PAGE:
11) Basic types of immunologic reactionCoombs and Gell classification Comparison of hypersensitivity typesType Alternative names Often mentioned disorders Mediators • Atopy • Anaphylaxis • IgE I Allergy (immediate) • Asthma • Autoimmune hemolytic anemia • Thrombocytopenia • Erythroblastosis fetalis • Goodpastures • IgM or IgG syndrome II Cytotoxic, antibody-dependent • (Complement • Graves disease *see ) type V explanation below • Myasthenia Gravis *see type V explanation below • Serum sickness • IgG • Arthus reaction III Immune complex disease • (Complement • Systemic lupus ) erythematosus (SLE) • Contact dermatitis Delayed-type • Mantoux test hypersensitivity (DTH), cell-mediated • Chronic transplant • T-cells IV immune memory response, antibody- rejection independent • Multiple sclerosis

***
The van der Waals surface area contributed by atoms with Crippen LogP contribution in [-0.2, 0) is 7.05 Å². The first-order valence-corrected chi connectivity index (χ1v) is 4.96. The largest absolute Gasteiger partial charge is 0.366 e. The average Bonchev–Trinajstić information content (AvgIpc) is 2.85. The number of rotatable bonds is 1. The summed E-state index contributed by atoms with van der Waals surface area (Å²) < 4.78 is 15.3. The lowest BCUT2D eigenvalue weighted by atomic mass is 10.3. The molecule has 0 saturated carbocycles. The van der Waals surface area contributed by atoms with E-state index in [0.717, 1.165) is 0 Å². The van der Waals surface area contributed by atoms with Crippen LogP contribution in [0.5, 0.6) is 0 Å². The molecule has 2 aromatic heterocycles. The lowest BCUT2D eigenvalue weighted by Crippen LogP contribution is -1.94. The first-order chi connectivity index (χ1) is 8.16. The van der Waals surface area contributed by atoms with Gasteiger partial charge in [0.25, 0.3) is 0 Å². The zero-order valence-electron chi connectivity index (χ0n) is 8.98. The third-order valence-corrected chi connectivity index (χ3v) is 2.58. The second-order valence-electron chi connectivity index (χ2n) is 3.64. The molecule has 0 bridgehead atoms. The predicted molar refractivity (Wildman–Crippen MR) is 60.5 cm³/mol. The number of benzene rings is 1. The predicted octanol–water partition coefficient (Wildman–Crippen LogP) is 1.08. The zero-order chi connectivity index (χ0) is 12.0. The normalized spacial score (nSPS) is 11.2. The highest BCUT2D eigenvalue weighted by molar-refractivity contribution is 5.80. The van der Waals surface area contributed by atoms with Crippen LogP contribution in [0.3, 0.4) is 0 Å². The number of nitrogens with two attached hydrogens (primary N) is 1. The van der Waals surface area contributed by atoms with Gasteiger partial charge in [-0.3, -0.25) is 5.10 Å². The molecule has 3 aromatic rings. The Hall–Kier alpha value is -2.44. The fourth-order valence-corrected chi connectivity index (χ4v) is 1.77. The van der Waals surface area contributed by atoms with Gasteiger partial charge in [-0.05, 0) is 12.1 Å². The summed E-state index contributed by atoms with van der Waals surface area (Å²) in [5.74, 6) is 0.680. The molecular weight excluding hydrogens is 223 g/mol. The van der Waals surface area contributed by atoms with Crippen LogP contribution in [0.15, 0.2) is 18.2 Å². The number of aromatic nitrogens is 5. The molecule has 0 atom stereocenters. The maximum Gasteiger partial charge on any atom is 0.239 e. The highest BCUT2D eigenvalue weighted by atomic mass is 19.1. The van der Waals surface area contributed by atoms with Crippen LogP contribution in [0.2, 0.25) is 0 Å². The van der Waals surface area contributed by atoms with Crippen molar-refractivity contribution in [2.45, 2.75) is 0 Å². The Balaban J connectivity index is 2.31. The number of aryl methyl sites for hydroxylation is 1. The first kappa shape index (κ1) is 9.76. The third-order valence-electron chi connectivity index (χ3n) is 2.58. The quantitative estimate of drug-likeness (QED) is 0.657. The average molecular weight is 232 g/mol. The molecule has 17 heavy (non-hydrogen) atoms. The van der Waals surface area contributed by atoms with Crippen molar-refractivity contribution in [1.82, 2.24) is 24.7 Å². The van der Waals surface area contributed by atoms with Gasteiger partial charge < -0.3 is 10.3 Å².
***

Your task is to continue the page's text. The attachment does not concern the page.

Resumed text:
12) Phototherapy – principlesphototherapy is a treatment that uses artificial light wavelengths to treat skin conditions. It utilizeswavelengths from the ultraviolet part of the light spectrum at a higher intensity while leaving out theother wavelengths in light.Skin Conditions • Phototherapy is used to treat skin conditions such as psoriasis, eczema, vitiligo and itchy skin. Phototherapy is not designed to treat all forms of psoriasis and eczema. Acne vulgarisSunlight was long known to improve acne, and this was thought to be due to antibacterial andother effects of the ultraviolet spectrum which cannot be used as a long-term treatment due to thelikelihood of skin damage.It was found that some of the visible violet light present in sunlight (in the range 415–430 nm)activates a porphyrin (Coproporphyrin III) in Propionibacterium acnes which damages andultimately kills the bacteria by releasing singlet oxygen. A total of 320 J/cm2 of light within thisrange renders the bacteria non-viable.The use of light therapy for three consecutive days has been shown to reduce the bacteria in thepores by 99.9%. Since there are few porphyrins naturally found in the skin, thetreatment is believed safe except in patients with porphyria; although eye protection is used dueto light-sensitive chemicals in the retina. The light is usually created by superluminous LEDs.Psoriasis and eczemaA feature of psoriasis is localized inflammation mediated by the immune system. UV radiation isknown to suppress the immune system and reduce inflammatory responses. Light therapy for skinconditions likepsoriasis or eczema use UV-A (315–400 nm wavelength) or UV-B (280–315 nmwavelength) light waves. UV-A, combined with a drug taken orally, is known as PUVA treatment.Narrow band UV-B is the 310 nm wavelength and is given as a light therapy treatment rather thanfull spectrum UV-B.TanningTanning is caused by the effects of two different spectrums of ultraviolet radiation: UV-A and UV-B.Photodynamic therapyVisible blue light is used with aminolevulinic acid for the treatment of actinic keratosis.PUVA is a psoralen + UVA treatment for eczema, psoriasis, graft-versus-host disease and vitiligo,and mycosis fungoides The psoralen is applied or taken orally to sensitize the skin, then the skin is exposed to UVA. Longterm use has been associated with higher rates of skin cancerPsoralens are photosensitizing agents found in plants.Psoralens are taken systemically or can be applied directly to the skin. The psoralens allow arelatively lower dose of UVA to be used. When they are combined with exposure to UVA in PUVA,they are highly effective at clearing psoriasis.